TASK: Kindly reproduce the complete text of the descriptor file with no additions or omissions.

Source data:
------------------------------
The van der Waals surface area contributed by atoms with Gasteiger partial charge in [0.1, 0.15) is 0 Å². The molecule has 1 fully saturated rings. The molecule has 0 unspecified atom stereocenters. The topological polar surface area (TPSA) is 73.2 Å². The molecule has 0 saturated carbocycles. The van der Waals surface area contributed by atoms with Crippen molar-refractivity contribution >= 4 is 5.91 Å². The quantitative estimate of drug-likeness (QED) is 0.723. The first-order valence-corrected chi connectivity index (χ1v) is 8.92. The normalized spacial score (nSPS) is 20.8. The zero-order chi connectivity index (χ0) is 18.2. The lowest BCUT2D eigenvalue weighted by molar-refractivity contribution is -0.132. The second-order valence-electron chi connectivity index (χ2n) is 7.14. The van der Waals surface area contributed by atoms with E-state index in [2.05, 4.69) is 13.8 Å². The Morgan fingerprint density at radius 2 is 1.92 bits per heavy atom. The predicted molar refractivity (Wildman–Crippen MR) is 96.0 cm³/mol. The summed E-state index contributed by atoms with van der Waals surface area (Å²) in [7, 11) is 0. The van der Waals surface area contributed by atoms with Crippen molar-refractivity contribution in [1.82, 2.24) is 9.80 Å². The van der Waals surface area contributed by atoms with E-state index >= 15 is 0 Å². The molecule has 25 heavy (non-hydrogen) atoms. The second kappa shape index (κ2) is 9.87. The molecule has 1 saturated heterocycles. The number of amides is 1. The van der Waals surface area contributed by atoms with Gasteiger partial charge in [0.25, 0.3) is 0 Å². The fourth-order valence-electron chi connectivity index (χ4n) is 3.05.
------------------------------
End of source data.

The van der Waals surface area contributed by atoms with Gasteiger partial charge in [0.1, 0.15) is 0 Å². The molecule has 1 fully saturated rings. The molecule has 0 unspecified atom stereocenters. The topological polar surface area (TPSA) is 73.2 Å². The molecule has 0 saturated carbocycles. The van der Waals surface area contributed by atoms with Crippen molar-refractivity contribution >= 4 is 5.91 Å². The quantitative estimate of drug-likeness (QED) is 0.723. The first-order valence-corrected chi connectivity index (χ1v) is 8.92. The normalized spacial score (nSPS) is 20.8. The zero-order chi connectivity index (χ0) is 18.2. The lowest BCUT2D eigenvalue weighted by molar-refractivity contribution is -0.132. The second-order valence-electron chi connectivity index (χ2n) is 7.14. The van der Waals surface area contributed by atoms with E-state index in [2.05, 4.69) is 13.8 Å². The Morgan fingerprint density at radius 2 is 1.92 bits per heavy atom. The predicted molar refractivity (Wildman–Crippen MR) is 96.0 cm³/mol. The summed E-state index contributed by atoms with van der Waals surface area (Å²) in [7, 11) is 0. The van der Waals surface area contributed by atoms with Crippen molar-refractivity contribution in [1.82, 2.24) is 9.80 Å². The van der Waals surface area contributed by atoms with E-state index >= 15 is 0 Å². The molecule has 25 heavy (non-hydrogen) atoms. The second kappa shape index (κ2) is 9.87. The molecule has 1 saturated heterocycles. The number of amides is 1. The van der Waals surface area contributed by atoms with Gasteiger partial charge in [0.25, 0.3) is 0 Å². The fourth-order valence-electron chi connectivity index (χ4n) is 3.05.